Xcel’s Can-Do Attitude
 A Refreshing Approach
 In Utility Industry


Attitude is everything. In business, when confronted with a new proposal, you essentially have two options, look at the issue and say—`No, we can’t do that, because….’—or—`That’s an interesting idea, let’s take a look.’ In the utility industry, far too often and for far too long, the prevailing attitude has been to just say no. However, if the industry is to survive in something like its current form, that attitude simply has to change—every new idea isn’t by default a good idea, but dismissing all new ideas out of hand is a recipe for disaster.

One utility that has gotten this message is Xcel Energy, the Minneapolis-based company that serves 3.5 million electric customers through four operating companies in eight states, including Minnesota. Long a proponent of renewable energy—Frank Prager, then the company’s vice president of environmental affairs told me in an interview in 2007 that the company’s wind resources were “a beautiful thing”—the company last month outlined a progressive approach to dealing with changing customer expectations, new technologies and tightening environmental standards in a filing with the Minnesota Public Utilities Commission. The filing—titled Upper Midwest Resource Plan, 2016-2030—should be required reading for executives across the industry (a copy can be found here).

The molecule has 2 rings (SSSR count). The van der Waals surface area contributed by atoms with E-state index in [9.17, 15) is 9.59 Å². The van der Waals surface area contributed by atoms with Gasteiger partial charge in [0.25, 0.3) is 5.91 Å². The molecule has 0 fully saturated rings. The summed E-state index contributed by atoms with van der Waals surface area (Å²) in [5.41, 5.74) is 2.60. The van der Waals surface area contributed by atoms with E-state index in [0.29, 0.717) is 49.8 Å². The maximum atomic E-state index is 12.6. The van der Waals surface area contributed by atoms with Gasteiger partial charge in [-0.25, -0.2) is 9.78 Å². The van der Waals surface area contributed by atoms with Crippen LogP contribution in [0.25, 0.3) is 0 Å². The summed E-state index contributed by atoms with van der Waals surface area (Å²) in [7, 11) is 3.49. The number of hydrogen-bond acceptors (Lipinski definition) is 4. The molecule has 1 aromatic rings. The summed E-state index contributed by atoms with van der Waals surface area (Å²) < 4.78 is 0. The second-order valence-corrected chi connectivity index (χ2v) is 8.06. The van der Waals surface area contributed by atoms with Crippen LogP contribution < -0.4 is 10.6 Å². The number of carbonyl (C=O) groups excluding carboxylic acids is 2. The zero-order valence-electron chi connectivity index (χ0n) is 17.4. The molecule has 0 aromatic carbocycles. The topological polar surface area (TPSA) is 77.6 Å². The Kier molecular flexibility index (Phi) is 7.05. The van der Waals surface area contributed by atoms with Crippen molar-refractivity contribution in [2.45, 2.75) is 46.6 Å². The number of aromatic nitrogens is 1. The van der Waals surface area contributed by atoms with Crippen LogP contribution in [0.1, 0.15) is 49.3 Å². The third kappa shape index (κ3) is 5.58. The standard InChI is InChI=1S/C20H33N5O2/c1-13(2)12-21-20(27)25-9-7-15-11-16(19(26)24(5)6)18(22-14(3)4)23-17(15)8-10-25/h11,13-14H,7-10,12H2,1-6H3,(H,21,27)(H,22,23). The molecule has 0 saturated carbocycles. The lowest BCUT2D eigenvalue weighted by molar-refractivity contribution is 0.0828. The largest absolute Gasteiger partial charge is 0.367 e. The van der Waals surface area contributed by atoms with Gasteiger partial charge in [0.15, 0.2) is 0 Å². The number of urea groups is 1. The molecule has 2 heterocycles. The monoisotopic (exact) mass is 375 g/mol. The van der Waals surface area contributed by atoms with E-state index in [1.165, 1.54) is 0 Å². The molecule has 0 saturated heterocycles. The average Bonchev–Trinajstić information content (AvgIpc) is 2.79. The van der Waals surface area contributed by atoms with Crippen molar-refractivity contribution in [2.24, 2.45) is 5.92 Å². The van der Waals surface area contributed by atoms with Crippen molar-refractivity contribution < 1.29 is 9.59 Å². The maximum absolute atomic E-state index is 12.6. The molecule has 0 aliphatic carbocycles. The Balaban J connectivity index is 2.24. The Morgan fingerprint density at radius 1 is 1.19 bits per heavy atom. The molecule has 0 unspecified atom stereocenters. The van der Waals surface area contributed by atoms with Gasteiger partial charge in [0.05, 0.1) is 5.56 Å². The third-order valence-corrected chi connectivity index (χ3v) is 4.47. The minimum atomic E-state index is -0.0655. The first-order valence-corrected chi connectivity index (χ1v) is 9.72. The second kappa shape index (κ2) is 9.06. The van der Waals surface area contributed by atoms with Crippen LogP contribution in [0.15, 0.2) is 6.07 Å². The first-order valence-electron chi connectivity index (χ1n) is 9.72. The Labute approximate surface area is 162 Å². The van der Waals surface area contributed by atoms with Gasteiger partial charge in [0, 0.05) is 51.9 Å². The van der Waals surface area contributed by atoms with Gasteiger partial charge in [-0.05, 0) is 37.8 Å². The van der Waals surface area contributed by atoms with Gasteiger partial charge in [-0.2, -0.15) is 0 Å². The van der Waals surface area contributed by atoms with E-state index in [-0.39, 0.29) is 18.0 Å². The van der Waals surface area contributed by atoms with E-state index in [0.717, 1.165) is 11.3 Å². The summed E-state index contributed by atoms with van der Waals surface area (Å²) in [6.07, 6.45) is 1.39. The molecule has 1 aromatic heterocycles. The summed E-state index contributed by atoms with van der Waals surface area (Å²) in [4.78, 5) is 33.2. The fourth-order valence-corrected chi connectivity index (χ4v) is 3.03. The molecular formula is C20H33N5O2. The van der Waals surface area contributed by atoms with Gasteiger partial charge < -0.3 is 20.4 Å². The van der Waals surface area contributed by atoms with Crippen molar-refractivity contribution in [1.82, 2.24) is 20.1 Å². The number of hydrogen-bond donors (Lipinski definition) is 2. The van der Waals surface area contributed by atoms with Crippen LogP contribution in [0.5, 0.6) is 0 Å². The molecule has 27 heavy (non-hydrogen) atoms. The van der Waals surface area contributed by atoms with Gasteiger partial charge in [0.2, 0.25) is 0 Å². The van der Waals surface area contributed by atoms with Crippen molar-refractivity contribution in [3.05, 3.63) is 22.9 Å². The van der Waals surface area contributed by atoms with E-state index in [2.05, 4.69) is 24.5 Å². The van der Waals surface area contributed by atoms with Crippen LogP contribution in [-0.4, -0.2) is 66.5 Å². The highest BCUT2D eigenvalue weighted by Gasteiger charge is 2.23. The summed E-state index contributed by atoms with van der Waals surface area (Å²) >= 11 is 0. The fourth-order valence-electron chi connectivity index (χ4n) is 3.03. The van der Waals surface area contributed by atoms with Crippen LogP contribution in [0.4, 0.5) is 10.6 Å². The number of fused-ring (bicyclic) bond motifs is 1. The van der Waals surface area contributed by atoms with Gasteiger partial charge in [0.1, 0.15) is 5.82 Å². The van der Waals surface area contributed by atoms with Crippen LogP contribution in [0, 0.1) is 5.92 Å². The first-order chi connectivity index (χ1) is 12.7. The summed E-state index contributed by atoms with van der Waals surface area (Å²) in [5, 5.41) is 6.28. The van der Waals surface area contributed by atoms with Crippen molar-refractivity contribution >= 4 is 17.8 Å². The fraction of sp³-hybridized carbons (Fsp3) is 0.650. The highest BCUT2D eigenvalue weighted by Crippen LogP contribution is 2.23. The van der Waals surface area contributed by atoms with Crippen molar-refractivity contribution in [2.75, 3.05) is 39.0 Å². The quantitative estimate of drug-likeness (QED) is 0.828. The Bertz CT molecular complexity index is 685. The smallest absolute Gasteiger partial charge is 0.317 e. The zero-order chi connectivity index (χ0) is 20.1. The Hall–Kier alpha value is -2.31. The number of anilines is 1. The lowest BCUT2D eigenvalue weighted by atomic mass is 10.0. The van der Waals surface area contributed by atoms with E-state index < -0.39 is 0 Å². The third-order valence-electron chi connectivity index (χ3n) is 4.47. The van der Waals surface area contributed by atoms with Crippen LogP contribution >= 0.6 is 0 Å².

In the plan, Xcel highlighted changes that have been obvious to outside observers (if not always acknowledge by utility insiders):

  • Customers “have a growing interest in increasing their energy management capabilities and desire a more customized energy mix than has been traditionally available.”
  • Customers “are interested in various types of self-generation. This includes increased small-scale solar penetration through behind the meter installations or community solar gardens.”
  • Customers “value choice and clean, affordable, and reliable energy.”

Given that, Xcel said, the utility had to change its approach to long-term planning. “Traditionally a primary focus of resource planning has been to identify the least-cost approach to provide reliable service and meet growing demand. While this is still a part of our foundation, this plan begins to move away from a more concentrated view of traditional thermal generation to incorporating new generation technologies, increasing carbon-free energy, reducing emission profiles, and thereby positioning the NSP system for the future.”